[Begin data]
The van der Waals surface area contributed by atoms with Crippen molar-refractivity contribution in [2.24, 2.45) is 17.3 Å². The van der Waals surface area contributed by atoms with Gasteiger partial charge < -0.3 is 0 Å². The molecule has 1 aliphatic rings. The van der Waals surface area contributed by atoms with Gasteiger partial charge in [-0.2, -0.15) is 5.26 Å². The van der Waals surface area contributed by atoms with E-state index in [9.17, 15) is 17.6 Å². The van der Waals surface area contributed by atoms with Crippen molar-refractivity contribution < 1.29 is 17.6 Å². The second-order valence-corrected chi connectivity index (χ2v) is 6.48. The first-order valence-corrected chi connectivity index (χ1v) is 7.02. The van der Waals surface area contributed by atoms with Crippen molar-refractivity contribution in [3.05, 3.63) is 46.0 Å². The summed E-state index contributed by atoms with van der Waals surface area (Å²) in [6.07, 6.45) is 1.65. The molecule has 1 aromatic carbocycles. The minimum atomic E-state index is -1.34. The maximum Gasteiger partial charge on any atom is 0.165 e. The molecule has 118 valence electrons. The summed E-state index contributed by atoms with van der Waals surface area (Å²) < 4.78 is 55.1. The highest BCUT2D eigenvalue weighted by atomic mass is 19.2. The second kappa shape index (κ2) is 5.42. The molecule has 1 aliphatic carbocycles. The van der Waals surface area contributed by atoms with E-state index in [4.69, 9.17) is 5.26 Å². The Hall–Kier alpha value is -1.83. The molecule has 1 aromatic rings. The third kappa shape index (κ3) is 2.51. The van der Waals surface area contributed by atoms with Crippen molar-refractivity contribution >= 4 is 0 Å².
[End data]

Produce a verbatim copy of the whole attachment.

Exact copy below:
The van der Waals surface area contributed by atoms with Crippen molar-refractivity contribution in [2.24, 2.45) is 17.3 Å². The van der Waals surface area contributed by atoms with Gasteiger partial charge < -0.3 is 0 Å². The molecule has 1 aliphatic rings. The van der Waals surface area contributed by atoms with Gasteiger partial charge in [-0.2, -0.15) is 5.26 Å². The van der Waals surface area contributed by atoms with E-state index in [9.17, 15) is 17.6 Å². The van der Waals surface area contributed by atoms with Crippen molar-refractivity contribution < 1.29 is 17.6 Å². The second-order valence-corrected chi connectivity index (χ2v) is 6.48. The first-order valence-corrected chi connectivity index (χ1v) is 7.02. The van der Waals surface area contributed by atoms with Crippen molar-refractivity contribution in [3.05, 3.63) is 46.0 Å². The summed E-state index contributed by atoms with van der Waals surface area (Å²) in [6.07, 6.45) is 1.65. The molecule has 1 aromatic carbocycles. The minimum atomic E-state index is -1.34. The maximum Gasteiger partial charge on any atom is 0.165 e. The molecule has 118 valence electrons. The summed E-state index contributed by atoms with van der Waals surface area (Å²) < 4.78 is 55.1. The highest BCUT2D eigenvalue weighted by atomic mass is 19.2. The second kappa shape index (κ2) is 5.42. The molecule has 1 aliphatic carbocycles. The van der Waals surface area contributed by atoms with E-state index in [4.69, 9.17) is 5.26 Å². The Hall–Kier alpha value is -1.83. The molecule has 1 aromatic rings. The third kappa shape index (κ3) is 2.51. The van der Waals surface area contributed by atoms with Crippen molar-refractivity contribution >= 4 is 0 Å².